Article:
When I was in college contemplating a priestly vocation, Bishop Raymond Lessard had a listening session with my home parish in Augusta, St. Joseph Church, about the qualities of the next pastor he would appoint as our pastor, Fr. Andrew Doris, was about to retire.
I went to that meeting and there were a goodly number of parishioners there. Bishop Lessard seem to listen to all the advise that was given him. Back then, though, the laity who like consultation and pastoral councils wanted these to be more like a parliament rather than a consultative body which these are.
I can’t remember the specifics of the meeting but of course the qualities that people wanted in their new pastor was Superman. Someone who could play football with the kids, loved art and the liturgy and could inspire the parishioners with his preaching ability, down to earth and able to visit each parishioner everyday. Or something like that.
The next pastor had none of that but he was a good man although somewhat eccentric. God rest his soul.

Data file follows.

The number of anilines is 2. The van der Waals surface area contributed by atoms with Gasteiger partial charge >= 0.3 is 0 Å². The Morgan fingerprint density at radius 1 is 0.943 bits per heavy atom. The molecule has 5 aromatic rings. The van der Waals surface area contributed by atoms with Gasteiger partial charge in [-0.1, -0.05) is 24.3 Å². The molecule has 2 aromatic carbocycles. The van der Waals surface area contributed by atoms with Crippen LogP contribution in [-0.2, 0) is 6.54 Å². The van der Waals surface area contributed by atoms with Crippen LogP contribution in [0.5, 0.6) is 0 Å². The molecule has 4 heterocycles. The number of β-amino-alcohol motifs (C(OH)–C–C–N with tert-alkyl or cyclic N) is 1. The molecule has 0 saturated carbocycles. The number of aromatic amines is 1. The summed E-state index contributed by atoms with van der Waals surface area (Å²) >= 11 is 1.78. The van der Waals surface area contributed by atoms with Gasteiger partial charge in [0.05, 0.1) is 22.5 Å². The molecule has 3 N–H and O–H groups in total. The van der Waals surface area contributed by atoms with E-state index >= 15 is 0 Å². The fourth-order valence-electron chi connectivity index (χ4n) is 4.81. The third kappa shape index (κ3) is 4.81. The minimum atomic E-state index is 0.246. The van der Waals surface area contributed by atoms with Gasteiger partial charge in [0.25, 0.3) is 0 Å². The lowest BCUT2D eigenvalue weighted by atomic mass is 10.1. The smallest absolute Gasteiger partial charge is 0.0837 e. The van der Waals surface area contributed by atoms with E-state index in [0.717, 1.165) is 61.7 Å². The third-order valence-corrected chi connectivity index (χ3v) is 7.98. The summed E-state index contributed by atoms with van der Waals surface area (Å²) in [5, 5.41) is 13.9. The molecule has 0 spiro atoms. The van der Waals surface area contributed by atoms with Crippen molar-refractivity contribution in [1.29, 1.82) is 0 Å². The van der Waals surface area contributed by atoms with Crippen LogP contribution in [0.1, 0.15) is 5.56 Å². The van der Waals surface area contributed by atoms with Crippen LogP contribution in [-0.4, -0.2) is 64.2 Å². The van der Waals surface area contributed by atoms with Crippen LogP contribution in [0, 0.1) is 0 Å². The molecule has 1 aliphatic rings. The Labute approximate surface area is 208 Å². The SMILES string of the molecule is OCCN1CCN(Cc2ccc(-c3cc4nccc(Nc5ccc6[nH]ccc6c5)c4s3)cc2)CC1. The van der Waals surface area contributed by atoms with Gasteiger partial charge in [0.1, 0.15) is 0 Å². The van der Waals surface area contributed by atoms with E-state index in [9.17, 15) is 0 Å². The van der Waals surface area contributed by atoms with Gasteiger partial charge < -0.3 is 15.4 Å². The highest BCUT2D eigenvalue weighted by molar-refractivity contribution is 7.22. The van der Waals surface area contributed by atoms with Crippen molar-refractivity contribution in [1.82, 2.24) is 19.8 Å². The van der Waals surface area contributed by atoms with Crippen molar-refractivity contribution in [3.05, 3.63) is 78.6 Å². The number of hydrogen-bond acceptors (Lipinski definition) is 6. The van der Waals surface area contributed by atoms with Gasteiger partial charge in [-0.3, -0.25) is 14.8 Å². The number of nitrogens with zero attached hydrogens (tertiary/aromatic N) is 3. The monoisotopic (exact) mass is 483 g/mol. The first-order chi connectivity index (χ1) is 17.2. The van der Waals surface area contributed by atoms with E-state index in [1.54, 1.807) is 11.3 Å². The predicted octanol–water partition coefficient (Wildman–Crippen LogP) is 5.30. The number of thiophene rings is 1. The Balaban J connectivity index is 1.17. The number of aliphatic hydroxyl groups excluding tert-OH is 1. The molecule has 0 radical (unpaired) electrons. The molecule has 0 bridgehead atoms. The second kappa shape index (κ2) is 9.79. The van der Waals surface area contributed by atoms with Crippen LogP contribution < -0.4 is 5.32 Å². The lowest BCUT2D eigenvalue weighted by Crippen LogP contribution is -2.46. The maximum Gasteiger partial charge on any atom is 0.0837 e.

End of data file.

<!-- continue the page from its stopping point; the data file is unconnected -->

I like listening and I don’t recall ever rejecting a decision of the pastoral council.
I have taken surveys of parishioners over the years. I have not found these to be very helpful and sometimes the answers collected were mean-spirited.
The most contentious issue I faced over the years concern the liturgy and more specifically the type of music. Some want a folk Mass or what today would be called “worship and praise” music, that vapid, emotional sentimentality that gets your hormones moving. They think this will help us to compete with the non-denoninationals which have attracted so many disaffected Catholics.
The older crowd formed by the heady days of the 60’s and 70’s want a return to that time and want nothing to do with Latin, chant, bells and smells. They want casual liturgies that are horizontal with holding hands during the Our Father.
With a pope who decries rigidity, which really means holding steadfast to doctrine, what will the listening of the synod accomplish?
Will all the listening lead to a vacuum of leadership and more confusion which this papacy has produced since the first synod?
Yes, history will repeat itself and at the end the pope will be mad because he’ll have to have another synod on how to prepare for synods and how to think about synods.